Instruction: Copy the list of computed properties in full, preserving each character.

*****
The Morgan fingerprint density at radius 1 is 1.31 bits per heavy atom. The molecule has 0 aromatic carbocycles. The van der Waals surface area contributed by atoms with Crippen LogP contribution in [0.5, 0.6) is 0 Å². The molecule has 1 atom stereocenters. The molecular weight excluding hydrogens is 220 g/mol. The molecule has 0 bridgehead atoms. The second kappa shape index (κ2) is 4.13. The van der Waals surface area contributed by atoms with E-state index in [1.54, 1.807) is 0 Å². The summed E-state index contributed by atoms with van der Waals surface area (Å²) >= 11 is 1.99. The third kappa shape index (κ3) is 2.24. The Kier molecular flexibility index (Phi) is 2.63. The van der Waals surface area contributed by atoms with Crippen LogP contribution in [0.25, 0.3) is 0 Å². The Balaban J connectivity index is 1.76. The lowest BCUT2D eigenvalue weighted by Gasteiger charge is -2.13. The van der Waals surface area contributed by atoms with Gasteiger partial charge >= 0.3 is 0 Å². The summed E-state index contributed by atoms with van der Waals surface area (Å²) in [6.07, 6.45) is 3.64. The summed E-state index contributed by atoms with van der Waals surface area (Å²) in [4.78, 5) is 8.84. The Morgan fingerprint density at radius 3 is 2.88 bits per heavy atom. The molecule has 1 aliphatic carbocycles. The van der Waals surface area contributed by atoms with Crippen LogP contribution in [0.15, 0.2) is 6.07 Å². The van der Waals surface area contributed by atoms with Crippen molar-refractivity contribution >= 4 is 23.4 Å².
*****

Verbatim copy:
The Morgan fingerprint density at radius 1 is 1.31 bits per heavy atom. The molecule has 0 aromatic carbocycles. The van der Waals surface area contributed by atoms with Crippen LogP contribution in [0.5, 0.6) is 0 Å². The molecule has 1 atom stereocenters. The molecular weight excluding hydrogens is 220 g/mol. The molecule has 0 bridgehead atoms. The second kappa shape index (κ2) is 4.13. The van der Waals surface area contributed by atoms with E-state index in [1.54, 1.807) is 0 Å². The summed E-state index contributed by atoms with van der Waals surface area (Å²) >= 11 is 1.99. The third kappa shape index (κ3) is 2.24. The Kier molecular flexibility index (Phi) is 2.63. The van der Waals surface area contributed by atoms with Crippen LogP contribution in [0.25, 0.3) is 0 Å². The Balaban J connectivity index is 1.76. The lowest BCUT2D eigenvalue weighted by Gasteiger charge is -2.13. The van der Waals surface area contributed by atoms with Gasteiger partial charge >= 0.3 is 0 Å². The summed E-state index contributed by atoms with van der Waals surface area (Å²) in [6.07, 6.45) is 3.64. The summed E-state index contributed by atoms with van der Waals surface area (Å²) in [4.78, 5) is 8.84. The Morgan fingerprint density at radius 3 is 2.88 bits per heavy atom. The molecule has 1 aliphatic carbocycles. The van der Waals surface area contributed by atoms with Crippen LogP contribution in [0.15, 0.2) is 6.07 Å². The van der Waals surface area contributed by atoms with Crippen molar-refractivity contribution >= 4 is 23.4 Å².